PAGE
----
Turns out Celeste and Jeffrey had been lovers 20-years back, and Celeste got pregnant, only the whole thing was covered up, and Laurie was sent to live with Celeste's mother, while Laurie was told her mother and father were dead, and was Celeste's niece rather than her daughter.
Hilarity Ensues as the cast and crew backstab each other.
- Absolute Cleavage: Oh, God, Teri Hatcher as Ariel aka Dr. Monica.
Jeffrey: You have beautiful eyes.
- Ambiguously Gay: David, who admits he usually prefers slim, boyish women without makeup. It could explain his mysterious attraction to Montana.
- Analogy Backfire / Godwin's Law: Celeste calls herself on this.
David: I'm just following orders.
- Armor-Piercing Question: Jeffrey knows Celeste too well.
Jeffrey: What's your hurry anyway? Gotta get to the mall?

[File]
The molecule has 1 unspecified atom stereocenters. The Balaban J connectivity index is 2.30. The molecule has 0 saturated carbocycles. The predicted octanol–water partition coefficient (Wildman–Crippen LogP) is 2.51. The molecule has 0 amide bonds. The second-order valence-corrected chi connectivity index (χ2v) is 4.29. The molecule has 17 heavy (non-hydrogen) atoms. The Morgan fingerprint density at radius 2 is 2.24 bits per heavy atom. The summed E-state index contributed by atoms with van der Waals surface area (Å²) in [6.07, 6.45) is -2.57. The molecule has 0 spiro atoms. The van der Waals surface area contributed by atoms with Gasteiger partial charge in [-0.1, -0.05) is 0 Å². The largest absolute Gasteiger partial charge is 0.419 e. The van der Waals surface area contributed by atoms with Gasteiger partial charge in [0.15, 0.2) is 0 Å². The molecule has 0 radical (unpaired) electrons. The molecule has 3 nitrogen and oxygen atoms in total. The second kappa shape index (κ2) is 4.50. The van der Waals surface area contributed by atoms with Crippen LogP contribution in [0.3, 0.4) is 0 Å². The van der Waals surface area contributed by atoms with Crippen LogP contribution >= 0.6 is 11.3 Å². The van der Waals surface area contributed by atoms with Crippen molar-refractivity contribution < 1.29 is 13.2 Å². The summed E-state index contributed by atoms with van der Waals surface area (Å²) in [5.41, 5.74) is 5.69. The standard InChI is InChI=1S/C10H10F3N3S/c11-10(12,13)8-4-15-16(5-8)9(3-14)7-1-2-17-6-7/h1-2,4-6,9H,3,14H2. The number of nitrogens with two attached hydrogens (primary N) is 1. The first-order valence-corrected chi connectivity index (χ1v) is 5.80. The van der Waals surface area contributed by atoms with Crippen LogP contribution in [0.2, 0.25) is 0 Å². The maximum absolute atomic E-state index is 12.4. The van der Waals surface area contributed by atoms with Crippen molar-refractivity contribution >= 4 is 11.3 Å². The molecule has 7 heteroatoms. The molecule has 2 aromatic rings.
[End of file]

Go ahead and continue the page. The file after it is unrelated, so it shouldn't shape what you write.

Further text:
- Back from the Dead: Jeffrey. His character was decapitated. This Fridge Logic is not lost on Rose.
- Big No: Celeste when Laurie and Jeffrey are about to kiss on set.
- Montana when it's revealed she used to be Milton.
- Brain Fever
- Costume Porn: Fancy outfits are worn both on and off the show.
- Dinner Theatre: in the opening, Kevin Kline's washed-up character is performing Death of a Salesman at a Dinner Theatre. It's something he later describes as hell.
- Foreshadowing: Clues to Montana's identity are sprinkled throughout the film. For example, her dressing room is full of gay iconography, like Judy Garland in The Wizard of Oz.
- Fallen-On-Hard-Times Job: Kevin Kline's dinner theater gig.
- Hey, It's That Guy!: Ben Stein has two lines as a network exec.